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View Full Version : Oil drip pan plug leaking


Larry Jones
07-25-2013, 01:30 PM
Own a 62 t-bird. Noticed the other day there was some spotting where the oil pan is. Felt around the pan plug and felt some wetness right around the plug.The plug came out somewhat easily. Looked at the threads and was was kind of worn. So went don't to Nappa bought another plug that came with a gasket. When screwing this one back in it started to grasp the inside threads but would not butt up to the outside of the pan. The problem the plug wont screw all the way in so it can be flush to the outside of the Pan. Need some help. Larry Just went to buy a couple of bushing and see if that will work

Larry Jones
07-25-2013, 07:29 PM
I went to Nappa they suggested to try two bushings He insisted that should work. Put about three and half quarts in it started it up and let it run several minutes So far no leakage.The other alternative would have been a self tappings plug a little larger than the 9/16 plug. He indicated you would need a lot of yumphff to twist it in. I didn't have a good angle to do that. The morale of this story never I mean never take it to a place like a Terrys tire town. I believe the mechanic cross some threads in the pan. Larry

simplyconnected
07-26-2013, 12:07 AM
My uncle drove to Detroit from his place in Chicago. Just before he left, he had his oil changed at the same place he always went to.

He parked his Lincoln in the drive and I noticed a couple drops of fresh oil. Oh, boy... did he get upset.

I went under the engine with tools and noticed that NONE of them worked. This is strange... no hex, but there is a deep dimple in the middle of this black smooth plug. When I stuck an allen wrench in the hole I noticed it was made of RUBBER! Some kid lost his oil plug and pushed this rubber stopper in. Uncle John was hoppin' mad.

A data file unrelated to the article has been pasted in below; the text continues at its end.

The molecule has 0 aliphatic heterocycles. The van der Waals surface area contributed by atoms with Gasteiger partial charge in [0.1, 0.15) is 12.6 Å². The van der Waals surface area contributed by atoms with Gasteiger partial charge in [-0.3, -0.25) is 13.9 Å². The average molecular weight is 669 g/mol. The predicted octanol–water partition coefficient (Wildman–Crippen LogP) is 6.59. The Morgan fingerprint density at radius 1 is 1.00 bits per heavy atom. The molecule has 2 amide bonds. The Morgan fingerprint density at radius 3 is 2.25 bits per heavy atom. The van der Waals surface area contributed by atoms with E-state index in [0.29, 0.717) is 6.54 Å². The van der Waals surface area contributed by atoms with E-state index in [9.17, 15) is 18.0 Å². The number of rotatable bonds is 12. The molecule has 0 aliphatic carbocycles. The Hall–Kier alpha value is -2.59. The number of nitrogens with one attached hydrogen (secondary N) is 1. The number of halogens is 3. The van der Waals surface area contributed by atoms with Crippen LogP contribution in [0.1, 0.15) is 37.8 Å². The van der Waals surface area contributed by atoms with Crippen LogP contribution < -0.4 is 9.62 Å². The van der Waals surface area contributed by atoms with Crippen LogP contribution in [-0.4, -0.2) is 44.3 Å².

I just happen to have an oil plug from a Buick oil pan in the garage. It screwed right in and none of his threads were damaged.

Imagine, he drove 5-1/2 hours and only lost about a quart of oil. Meanwhile, he was confident that his car had new oil and things were great. I don't know why I did, but it was a good thing I looked under the engine. - Dave

flyinthermals
07-26-2013, 12:38 AM
I have been changing my own oil and filter in all my cars, even new under warranty cars, for about 25 years now. In my world, no one looks after my car better than I can. There are 10s of thousands of great, professional mechanics out their, but I have only been fortunate to know a few and they have also told me, if I can, change my own oil, do it. There are many reasons why they told me this, but what I will say is how good I sleep at night after working on my cars. I do the job right. Theres no hurry. I'm not on the clock: unless the wife calls me. :D

Ian M Greer
07-27-2013, 09:25 AM
Flyinthermals , well said and I agree unless you have total confidence in your mechanic it really isn't a big deal to do your own oil change . And yes you always want to keep your better half happy. By the way are you thinking of going to Barrie Flee Market in September , maybe we can meet up , Ian M Greer (REMEMBER NOT ALL BIRDS FLY SOUTH )

scumdog
07-28-2013, 03:05 AM
Flyinthermals , well said and I agree unless you have total confidence in your mechanic it really isn't a big deal to do your own oil change . And yes you always want to keep your better half happy. By the way are you thinking of going to Barrie Flee Market in September , maybe we can meet up , Ian M Greer (REMEMBER NOT ALL BIRDS FLY SOUTH )

I'm lucky - my 'mechanic' runs his own business which amongst the mundane jobs it also handles the majority of 'petrol-head' type jobs in town, i.e. engine swaps, hot-ups, transmission rebuilds etc, he's a drag-racer and lover of all American cars - favouring the bow-tie brigade sadly but will dirty his hands on any V8.

Oh, after saying all that, I do all my oil/filter changes etc anyway!.